William Wilberforce Ruby’s animated role in calling attention to the Great Fire of 1866 is captured in his obituary, published March 3, 1906, in the Daily Eastern Argus.

Ruby was strolling along Commercial Street, near Maple Street, on that balmy July 4 afternoon when he noticed “a great deal of smoke arising” from the rear of Deguio’s boat shop.

“Upon investigation, he discovered the place in flames and at once began to shout fire and to run about attracting attention, which was the way they had of giving alarms in those days,” Ruby’s obituary explained.

Bob Greene of South Portland holds a photo of his ancestor, William Wilberforce Ruby, who is credited with discovering the Great Fire of 1866 and later became a firefighter and city leader. Shawn Patrick Ouellette/Staff Photographer.

Ruby was 32 years old at the time and belonged to one of Portland’s prominent black families. Named for the renowned English abolitionist William Wilberforce, Ruby was the son of Reuben Ruby, a founder of the Abyssinian Meeting House, Portland’s first black congregation.

Bob Greene, a South Portland resident and distant cousin of William Ruby, said he’s glad his relative was on the spot to call attention to the fire. But Green is more impressed with what Ruby, who later joined the fire department, had to say about firefighting methods in the 1860s. Greene’s four-times great-grandmother, Sophia Ruby Manuel, was Reuben Ruby’s sister.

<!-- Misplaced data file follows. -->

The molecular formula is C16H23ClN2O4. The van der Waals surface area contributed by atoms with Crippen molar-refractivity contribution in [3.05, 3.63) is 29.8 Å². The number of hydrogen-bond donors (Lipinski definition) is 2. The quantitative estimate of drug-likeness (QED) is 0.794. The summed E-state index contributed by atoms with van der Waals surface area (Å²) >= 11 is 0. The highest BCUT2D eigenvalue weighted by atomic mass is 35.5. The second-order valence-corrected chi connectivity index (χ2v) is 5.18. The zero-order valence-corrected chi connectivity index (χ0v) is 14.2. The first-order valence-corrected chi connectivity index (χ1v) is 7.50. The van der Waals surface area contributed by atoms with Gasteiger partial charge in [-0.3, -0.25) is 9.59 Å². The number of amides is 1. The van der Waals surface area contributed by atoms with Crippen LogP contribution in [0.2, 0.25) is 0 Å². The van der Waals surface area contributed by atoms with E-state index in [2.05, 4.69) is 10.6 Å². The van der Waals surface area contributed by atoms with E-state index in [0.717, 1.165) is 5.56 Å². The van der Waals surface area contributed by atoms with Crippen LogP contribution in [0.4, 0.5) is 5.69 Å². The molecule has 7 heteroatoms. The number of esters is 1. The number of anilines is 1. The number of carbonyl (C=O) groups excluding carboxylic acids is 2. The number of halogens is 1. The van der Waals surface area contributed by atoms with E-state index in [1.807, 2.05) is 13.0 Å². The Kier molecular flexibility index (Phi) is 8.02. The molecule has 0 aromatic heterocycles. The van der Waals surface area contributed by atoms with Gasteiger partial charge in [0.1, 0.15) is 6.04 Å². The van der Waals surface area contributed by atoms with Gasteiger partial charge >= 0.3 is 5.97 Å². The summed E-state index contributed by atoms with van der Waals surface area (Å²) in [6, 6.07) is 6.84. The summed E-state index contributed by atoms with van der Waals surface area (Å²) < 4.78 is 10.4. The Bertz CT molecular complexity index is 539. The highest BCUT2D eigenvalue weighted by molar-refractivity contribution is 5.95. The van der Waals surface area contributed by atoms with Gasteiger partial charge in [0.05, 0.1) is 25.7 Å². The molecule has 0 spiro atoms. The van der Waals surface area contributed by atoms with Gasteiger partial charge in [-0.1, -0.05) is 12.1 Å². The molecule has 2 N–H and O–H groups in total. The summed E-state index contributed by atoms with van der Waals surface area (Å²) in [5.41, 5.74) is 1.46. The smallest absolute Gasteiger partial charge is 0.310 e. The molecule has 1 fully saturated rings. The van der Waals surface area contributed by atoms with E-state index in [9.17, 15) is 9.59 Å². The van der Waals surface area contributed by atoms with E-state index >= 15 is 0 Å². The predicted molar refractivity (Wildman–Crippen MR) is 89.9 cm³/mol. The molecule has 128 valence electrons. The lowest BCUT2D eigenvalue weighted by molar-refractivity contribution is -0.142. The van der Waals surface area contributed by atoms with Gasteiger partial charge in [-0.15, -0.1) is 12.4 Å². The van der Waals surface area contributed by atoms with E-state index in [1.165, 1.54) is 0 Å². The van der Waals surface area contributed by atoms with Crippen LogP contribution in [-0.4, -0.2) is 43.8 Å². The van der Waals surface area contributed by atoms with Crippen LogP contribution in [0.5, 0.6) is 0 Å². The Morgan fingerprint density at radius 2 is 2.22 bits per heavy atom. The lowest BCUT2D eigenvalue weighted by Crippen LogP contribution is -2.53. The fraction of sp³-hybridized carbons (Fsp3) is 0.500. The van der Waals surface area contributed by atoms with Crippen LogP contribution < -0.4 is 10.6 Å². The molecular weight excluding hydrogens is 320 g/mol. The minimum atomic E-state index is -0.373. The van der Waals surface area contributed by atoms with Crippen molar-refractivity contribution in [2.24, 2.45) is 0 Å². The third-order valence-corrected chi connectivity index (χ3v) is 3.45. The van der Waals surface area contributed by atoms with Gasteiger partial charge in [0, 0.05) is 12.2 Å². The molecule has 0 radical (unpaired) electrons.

“William Ruby was just there when it happened,” said Greene, 80, a retired Associated Press reporter who has researched his family history. “We’ve all been places when something big has happened. What’s more interesting to me is what he had to say about the fire itself and how it spread.”

According to Ruby’s obituary, he had “always maintained that with modern means of giving alarms and modern appliances for fighting fires, the Great Fire would not have amounted to more than an ordinary case,” especially if there had been a water hydrant nearby. “For when he saw (the fire), it had not assumed threatening proportions.”

William Wilberforce Ruby, fire company foreman, center front, sits with members of Machigonne Engine Co. No. 1 in 1886-87. Photo courtesy of the Portland Veteran Firemen’s Association collection at the Portland Fire Museum.

It’s also believed that Ruby had a hand in preventing the fire from taking the Abyssinian, a timber-frame structure built in 1828 that still stands on Newbury Street, at the foot of Munjoy Hill. Ruby is credited with protecting the meeting house by covering the roof with water-soaked blankets, though the fire never got close to the building.

Ruby, who was a mess cook with the 12th Maine Volunteer Infantry Regiment during the Civil War, operated a grocery business on Newbury Street for several years after he returned, then ran a series of restaurants that were known for large portions and low prices, his obituary said.

Ruby became a leader in ward politics and served on the city committee, a forerunner of the city council, Greene said. In 1884, he joined the fire department, serving with Machigonne Engine Co. No. 1 at 555-557 Congress St., near the head of Forest Avenue. Within two years Ruby was elected foreman, or captain, of the fire company and in 1888 he was elected assistant engineer of the department, possibly making him its first black officer. He held the position for two years before the political tides turned and he was retired from the company, according to city records.

Still, Ruby continued to respond to fire alarms and provide assistance “to the full satisfaction of everybody,” his obituary said. “He was a man of great strength and personal courage, who was never at a loss in a critical moment.”